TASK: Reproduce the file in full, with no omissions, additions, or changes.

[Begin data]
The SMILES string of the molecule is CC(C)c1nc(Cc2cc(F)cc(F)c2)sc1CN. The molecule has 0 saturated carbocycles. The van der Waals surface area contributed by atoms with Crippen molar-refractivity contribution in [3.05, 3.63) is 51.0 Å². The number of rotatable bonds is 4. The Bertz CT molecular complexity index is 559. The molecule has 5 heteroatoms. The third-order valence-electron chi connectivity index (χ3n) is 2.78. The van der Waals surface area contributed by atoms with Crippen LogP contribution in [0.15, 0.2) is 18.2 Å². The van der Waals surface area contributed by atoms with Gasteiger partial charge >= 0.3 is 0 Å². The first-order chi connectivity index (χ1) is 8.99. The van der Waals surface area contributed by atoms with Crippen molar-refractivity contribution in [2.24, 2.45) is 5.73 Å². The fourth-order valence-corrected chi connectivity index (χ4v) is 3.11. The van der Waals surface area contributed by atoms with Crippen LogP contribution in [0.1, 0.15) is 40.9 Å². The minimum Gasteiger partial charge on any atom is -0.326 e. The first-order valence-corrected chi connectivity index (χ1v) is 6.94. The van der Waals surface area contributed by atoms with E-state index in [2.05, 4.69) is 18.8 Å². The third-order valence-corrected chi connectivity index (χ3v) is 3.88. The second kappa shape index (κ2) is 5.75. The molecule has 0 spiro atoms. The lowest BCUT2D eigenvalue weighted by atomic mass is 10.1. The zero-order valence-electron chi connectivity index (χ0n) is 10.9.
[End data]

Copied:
The SMILES string of the molecule is CC(C)c1nc(Cc2cc(F)cc(F)c2)sc1CN. The molecule has 0 saturated carbocycles. The van der Waals surface area contributed by atoms with Crippen molar-refractivity contribution in [3.05, 3.63) is 51.0 Å². The number of rotatable bonds is 4. The Bertz CT molecular complexity index is 559. The molecule has 5 heteroatoms. The third-order valence-electron chi connectivity index (χ3n) is 2.78. The van der Waals surface area contributed by atoms with Crippen LogP contribution in [0.15, 0.2) is 18.2 Å². The van der Waals surface area contributed by atoms with Gasteiger partial charge >= 0.3 is 0 Å². The first-order chi connectivity index (χ1) is 8.99. The van der Waals surface area contributed by atoms with Crippen molar-refractivity contribution in [2.24, 2.45) is 5.73 Å². The fourth-order valence-corrected chi connectivity index (χ4v) is 3.11. The van der Waals surface area contributed by atoms with Crippen LogP contribution in [0.1, 0.15) is 40.9 Å². The minimum Gasteiger partial charge on any atom is -0.326 e. The first-order valence-corrected chi connectivity index (χ1v) is 6.94. The van der Waals surface area contributed by atoms with E-state index in [2.05, 4.69) is 18.8 Å². The third-order valence-corrected chi connectivity index (χ3v) is 3.88. The second kappa shape index (κ2) is 5.75. The molecule has 0 spiro atoms. The lowest BCUT2D eigenvalue weighted by atomic mass is 10.1. The zero-order valence-electron chi connectivity index (χ0n) is 10.9.